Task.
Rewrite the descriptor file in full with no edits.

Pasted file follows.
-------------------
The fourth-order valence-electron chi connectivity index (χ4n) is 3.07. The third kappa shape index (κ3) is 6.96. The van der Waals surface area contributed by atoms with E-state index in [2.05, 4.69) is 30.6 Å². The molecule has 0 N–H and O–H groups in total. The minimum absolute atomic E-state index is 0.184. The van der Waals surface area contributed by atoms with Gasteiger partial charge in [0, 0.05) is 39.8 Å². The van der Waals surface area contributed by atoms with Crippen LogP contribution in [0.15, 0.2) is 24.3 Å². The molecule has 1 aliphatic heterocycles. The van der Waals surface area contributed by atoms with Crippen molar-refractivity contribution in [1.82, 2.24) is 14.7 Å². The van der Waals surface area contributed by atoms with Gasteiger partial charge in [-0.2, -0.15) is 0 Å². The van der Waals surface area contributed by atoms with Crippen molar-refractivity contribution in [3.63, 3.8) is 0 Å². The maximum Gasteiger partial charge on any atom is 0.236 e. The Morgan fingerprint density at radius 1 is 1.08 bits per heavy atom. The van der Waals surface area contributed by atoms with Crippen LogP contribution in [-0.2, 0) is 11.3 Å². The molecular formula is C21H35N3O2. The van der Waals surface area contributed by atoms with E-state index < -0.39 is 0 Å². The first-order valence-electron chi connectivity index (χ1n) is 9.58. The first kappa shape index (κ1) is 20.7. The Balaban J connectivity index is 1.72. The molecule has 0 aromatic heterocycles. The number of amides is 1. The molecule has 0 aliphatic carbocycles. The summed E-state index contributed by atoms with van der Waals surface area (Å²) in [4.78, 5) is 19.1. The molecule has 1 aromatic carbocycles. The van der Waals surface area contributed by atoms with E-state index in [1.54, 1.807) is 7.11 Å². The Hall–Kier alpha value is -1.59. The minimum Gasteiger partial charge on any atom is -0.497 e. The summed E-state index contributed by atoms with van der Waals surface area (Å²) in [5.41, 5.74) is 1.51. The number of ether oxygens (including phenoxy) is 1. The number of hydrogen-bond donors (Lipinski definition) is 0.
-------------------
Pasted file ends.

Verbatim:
The fourth-order valence-electron chi connectivity index (χ4n) is 3.07. The third kappa shape index (κ3) is 6.96. The van der Waals surface area contributed by atoms with E-state index in [2.05, 4.69) is 30.6 Å². The molecule has 0 N–H and O–H groups in total. The minimum absolute atomic E-state index is 0.184. The van der Waals surface area contributed by atoms with Gasteiger partial charge in [0, 0.05) is 39.8 Å². The van der Waals surface area contributed by atoms with Crippen LogP contribution in [0.15, 0.2) is 24.3 Å². The molecule has 1 aliphatic heterocycles. The van der Waals surface area contributed by atoms with Crippen molar-refractivity contribution in [1.82, 2.24) is 14.7 Å². The van der Waals surface area contributed by atoms with Gasteiger partial charge in [-0.2, -0.15) is 0 Å². The van der Waals surface area contributed by atoms with Crippen molar-refractivity contribution in [3.63, 3.8) is 0 Å². The maximum Gasteiger partial charge on any atom is 0.236 e. The Morgan fingerprint density at radius 1 is 1.08 bits per heavy atom. The van der Waals surface area contributed by atoms with Crippen LogP contribution in [-0.2, 0) is 11.3 Å². The molecular formula is C21H35N3O2. The van der Waals surface area contributed by atoms with E-state index < -0.39 is 0 Å². The first-order valence-electron chi connectivity index (χ1n) is 9.58. The first kappa shape index (κ1) is 20.7. The Balaban J connectivity index is 1.72. The molecule has 0 aromatic heterocycles. The number of amides is 1. The molecule has 0 aliphatic carbocycles. The summed E-state index contributed by atoms with van der Waals surface area (Å²) in [4.78, 5) is 19.1. The molecule has 1 aromatic carbocycles. The van der Waals surface area contributed by atoms with E-state index in [1.54, 1.807) is 7.11 Å². The Hall–Kier alpha value is -1.59. The minimum Gasteiger partial charge on any atom is -0.497 e. The summed E-state index contributed by atoms with van der Waals surface area (Å²) in [5.41, 5.74) is 1.51. The number of ether oxygens (including phenoxy) is 1. The number of hydrogen-bond donors (Lipinski definition) is 0.